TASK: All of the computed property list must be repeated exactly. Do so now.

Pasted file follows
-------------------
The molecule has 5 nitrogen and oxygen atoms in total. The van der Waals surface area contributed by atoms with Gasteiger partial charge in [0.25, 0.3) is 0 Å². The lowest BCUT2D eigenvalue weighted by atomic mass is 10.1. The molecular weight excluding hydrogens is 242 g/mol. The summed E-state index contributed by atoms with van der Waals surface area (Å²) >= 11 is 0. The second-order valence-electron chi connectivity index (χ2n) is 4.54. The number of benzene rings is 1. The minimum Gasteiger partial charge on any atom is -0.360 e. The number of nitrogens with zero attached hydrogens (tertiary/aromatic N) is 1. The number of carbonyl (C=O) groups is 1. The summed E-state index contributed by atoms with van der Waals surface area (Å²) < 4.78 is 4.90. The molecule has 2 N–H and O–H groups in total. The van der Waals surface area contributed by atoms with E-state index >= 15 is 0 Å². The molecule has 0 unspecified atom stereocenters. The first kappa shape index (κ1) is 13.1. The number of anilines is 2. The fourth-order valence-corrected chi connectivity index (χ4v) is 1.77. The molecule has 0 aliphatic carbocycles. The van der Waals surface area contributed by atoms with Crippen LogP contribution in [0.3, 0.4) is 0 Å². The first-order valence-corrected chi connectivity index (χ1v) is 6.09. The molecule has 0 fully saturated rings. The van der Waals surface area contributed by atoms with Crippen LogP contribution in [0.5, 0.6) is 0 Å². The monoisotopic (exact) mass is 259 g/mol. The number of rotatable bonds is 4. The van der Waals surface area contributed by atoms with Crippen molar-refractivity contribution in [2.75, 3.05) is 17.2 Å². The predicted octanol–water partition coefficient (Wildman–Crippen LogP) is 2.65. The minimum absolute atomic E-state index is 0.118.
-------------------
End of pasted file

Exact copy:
The molecule has 5 nitrogen and oxygen atoms in total. The van der Waals surface area contributed by atoms with Gasteiger partial charge in [0.25, 0.3) is 0 Å². The lowest BCUT2D eigenvalue weighted by atomic mass is 10.1. The molecular weight excluding hydrogens is 242 g/mol. The summed E-state index contributed by atoms with van der Waals surface area (Å²) >= 11 is 0. The second-order valence-electron chi connectivity index (χ2n) is 4.54. The number of benzene rings is 1. The minimum Gasteiger partial charge on any atom is -0.360 e. The number of nitrogens with zero attached hydrogens (tertiary/aromatic N) is 1. The number of carbonyl (C=O) groups is 1. The summed E-state index contributed by atoms with van der Waals surface area (Å²) < 4.78 is 4.90. The molecule has 2 N–H and O–H groups in total. The van der Waals surface area contributed by atoms with E-state index >= 15 is 0 Å². The molecule has 0 unspecified atom stereocenters. The first kappa shape index (κ1) is 13.1. The number of anilines is 2. The fourth-order valence-corrected chi connectivity index (χ4v) is 1.77. The molecule has 0 aliphatic carbocycles. The van der Waals surface area contributed by atoms with Crippen LogP contribution in [0.3, 0.4) is 0 Å². The first-order valence-corrected chi connectivity index (χ1v) is 6.09. The molecule has 0 fully saturated rings. The van der Waals surface area contributed by atoms with Crippen LogP contribution in [0.5, 0.6) is 0 Å². The monoisotopic (exact) mass is 259 g/mol. The number of rotatable bonds is 4. The van der Waals surface area contributed by atoms with Crippen molar-refractivity contribution in [2.75, 3.05) is 17.2 Å². The predicted octanol–water partition coefficient (Wildman–Crippen LogP) is 2.65. The minimum absolute atomic E-state index is 0.118.